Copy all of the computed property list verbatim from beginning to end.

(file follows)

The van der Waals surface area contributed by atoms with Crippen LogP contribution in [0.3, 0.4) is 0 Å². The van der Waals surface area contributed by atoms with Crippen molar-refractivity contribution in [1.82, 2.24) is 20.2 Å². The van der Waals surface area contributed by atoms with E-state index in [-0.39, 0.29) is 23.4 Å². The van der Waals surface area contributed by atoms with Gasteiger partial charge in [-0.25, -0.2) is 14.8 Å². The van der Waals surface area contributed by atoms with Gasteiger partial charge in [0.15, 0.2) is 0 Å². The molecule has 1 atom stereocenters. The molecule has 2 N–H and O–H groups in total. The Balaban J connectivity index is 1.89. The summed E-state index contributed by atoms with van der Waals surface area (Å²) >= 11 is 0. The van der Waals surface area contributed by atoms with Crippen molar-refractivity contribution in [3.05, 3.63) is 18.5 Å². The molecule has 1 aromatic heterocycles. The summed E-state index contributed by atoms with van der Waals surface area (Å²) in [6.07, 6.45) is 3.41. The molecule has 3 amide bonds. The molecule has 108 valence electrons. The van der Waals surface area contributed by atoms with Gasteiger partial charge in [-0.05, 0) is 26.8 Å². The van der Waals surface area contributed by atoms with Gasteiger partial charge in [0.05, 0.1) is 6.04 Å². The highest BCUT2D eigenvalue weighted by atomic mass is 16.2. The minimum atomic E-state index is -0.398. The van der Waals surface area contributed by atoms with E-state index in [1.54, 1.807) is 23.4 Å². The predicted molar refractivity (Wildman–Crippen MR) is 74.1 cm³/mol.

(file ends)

The van der Waals surface area contributed by atoms with Crippen LogP contribution in [0.3, 0.4) is 0 Å². The van der Waals surface area contributed by atoms with Crippen molar-refractivity contribution in [1.82, 2.24) is 20.2 Å². The van der Waals surface area contributed by atoms with E-state index in [-0.39, 0.29) is 23.4 Å². The van der Waals surface area contributed by atoms with Gasteiger partial charge in [-0.25, -0.2) is 14.8 Å². The van der Waals surface area contributed by atoms with Gasteiger partial charge in [0.15, 0.2) is 0 Å². The molecule has 1 atom stereocenters. The molecule has 2 N–H and O–H groups in total. The Balaban J connectivity index is 1.89. The summed E-state index contributed by atoms with van der Waals surface area (Å²) >= 11 is 0. The van der Waals surface area contributed by atoms with Crippen molar-refractivity contribution in [3.05, 3.63) is 18.5 Å². The molecule has 1 aromatic heterocycles. The summed E-state index contributed by atoms with van der Waals surface area (Å²) in [6.07, 6.45) is 3.41. The molecule has 3 amide bonds. The molecule has 108 valence electrons. The van der Waals surface area contributed by atoms with Gasteiger partial charge in [-0.05, 0) is 26.8 Å². The van der Waals surface area contributed by atoms with Gasteiger partial charge in [0.05, 0.1) is 6.04 Å². The highest BCUT2D eigenvalue weighted by atomic mass is 16.2. The minimum atomic E-state index is -0.398. The van der Waals surface area contributed by atoms with E-state index in [1.54, 1.807) is 23.4 Å². The predicted molar refractivity (Wildman–Crippen MR) is 74.1 cm³/mol.